Officer Survival Spotlight
What Is a Safe Distance?
Law enforcement personnel face real-life dangers every minute, every hour, and every day while protecting and serving their communities throughout the United States.
One spring evening a uniformed police sergeant, accompanied by a teenage cadet, responded to a call regarding a shoplifter—detained by security—at a large retail store. Upon arrival, the officer arrested the woman for a felony warrant and theft offense and learned from the security guards that her boyfriend waited outside.
The sergeant secured the female in the backseat of the marked patrol unit, and the man, approximately 15 to 20 feet away, confronted him in the darkened parking lot. Wearing a bulky jacket, the subject concealed his hands in the pockets. As the boyfriend approached, the officer commanded him twice—with no compliance—to show his hands.
He told the officer that he had a knife. The subject began to remove his left hand from his pocket, and the sergeant closed the distance between them to control the fixed-blade knife concealed in the jacket. As the officer took the offender’s left hand and the knife, the boyfriend used his other hand to remove a .38-caliber five-shot revolver from his right jacket pocket and shot the sergeant once in the head, right arm, and left front torso and twice in the back.
The officer sustained five gunshot wounds from a distance of less than 5 feet, but ultimately survived the attack. During the incident, the offender stabbed one of the security guards—who attempted to protect the sergeant—in the left side of his chest and shoulder area. The security guard also recovered after the incident.1
This case study presents a dangerous close-distance encounter between a law enforcement officer and offender. In this situation, a sergeant and security guard suffered life-threatening injuries and were fortunate to survive.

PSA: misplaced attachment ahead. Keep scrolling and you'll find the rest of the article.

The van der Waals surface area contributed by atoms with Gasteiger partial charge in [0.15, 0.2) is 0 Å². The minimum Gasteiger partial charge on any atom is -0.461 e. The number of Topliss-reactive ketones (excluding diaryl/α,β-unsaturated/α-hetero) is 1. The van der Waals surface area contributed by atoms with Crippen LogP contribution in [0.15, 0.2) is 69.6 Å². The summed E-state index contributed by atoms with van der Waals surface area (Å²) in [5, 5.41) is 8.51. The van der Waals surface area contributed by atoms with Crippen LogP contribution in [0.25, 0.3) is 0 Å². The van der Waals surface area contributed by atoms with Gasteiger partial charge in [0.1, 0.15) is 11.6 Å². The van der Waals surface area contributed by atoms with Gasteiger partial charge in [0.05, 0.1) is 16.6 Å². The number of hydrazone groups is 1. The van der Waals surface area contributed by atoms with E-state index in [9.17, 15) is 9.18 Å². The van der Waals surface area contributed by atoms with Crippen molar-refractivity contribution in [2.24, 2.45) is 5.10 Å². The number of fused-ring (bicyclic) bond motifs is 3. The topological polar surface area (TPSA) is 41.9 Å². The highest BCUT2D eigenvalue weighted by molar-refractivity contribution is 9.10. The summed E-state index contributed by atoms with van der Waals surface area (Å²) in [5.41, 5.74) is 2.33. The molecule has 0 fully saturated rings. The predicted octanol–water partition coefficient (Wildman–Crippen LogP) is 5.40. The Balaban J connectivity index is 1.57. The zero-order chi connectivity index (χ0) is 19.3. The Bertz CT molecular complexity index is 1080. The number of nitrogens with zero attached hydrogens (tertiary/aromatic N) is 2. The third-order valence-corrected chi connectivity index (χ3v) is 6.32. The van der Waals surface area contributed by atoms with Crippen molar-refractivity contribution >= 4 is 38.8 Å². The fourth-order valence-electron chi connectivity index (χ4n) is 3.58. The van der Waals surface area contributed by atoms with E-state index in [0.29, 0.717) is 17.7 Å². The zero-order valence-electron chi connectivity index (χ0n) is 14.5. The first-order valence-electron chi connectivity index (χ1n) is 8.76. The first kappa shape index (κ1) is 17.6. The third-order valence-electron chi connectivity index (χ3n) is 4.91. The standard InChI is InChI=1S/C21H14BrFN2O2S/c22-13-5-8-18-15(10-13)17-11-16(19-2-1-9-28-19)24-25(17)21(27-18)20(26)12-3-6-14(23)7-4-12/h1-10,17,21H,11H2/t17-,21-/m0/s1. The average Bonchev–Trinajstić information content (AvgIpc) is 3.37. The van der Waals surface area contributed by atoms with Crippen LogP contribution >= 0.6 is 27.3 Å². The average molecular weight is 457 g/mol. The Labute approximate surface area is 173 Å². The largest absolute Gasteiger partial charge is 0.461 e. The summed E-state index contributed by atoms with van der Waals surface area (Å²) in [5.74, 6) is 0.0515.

Mr. Young is an instructor with the FBI’s Law Enforcement Officers Killed and Assaulted Program.
After his recovery, the police officer noted elements about the incident from which he narrowly escaped death.2
- As the event unfolded, the officer did not know the offender’s name, background, or extensive criminal history. Follow-up investigation identified the man as a violent gang member wanted for a felony offense.
- In addition to the knife and gun, the subject also possessed five improvised explosive devices (IEDs).
- The sergeant did not use distance, cover, or backup officers as a tactical advantage. Additional personnel were not requested until after the shooting.
While several issues in this encounter warrant extra consideration, the author will explore the proximity of the officer to the offender as an important facet.
Statistics published annually by the FBI’s Law Enforcement Officers Killed and Assaulted (LEOKA) Program suggest that in incidents involving firearms, close-distance encounters feature more officers killed by an offender compared with situations involving greater distances. Over a 10-year period between 2005 and 2014, 62.2 percent of officers murdered with firearms in the line of duty were shot within 0 to 10 feet of perpetrators. Of those incidents, 44.8 percent included events where offenders within 0 to 5 feet killed officers with firearms.3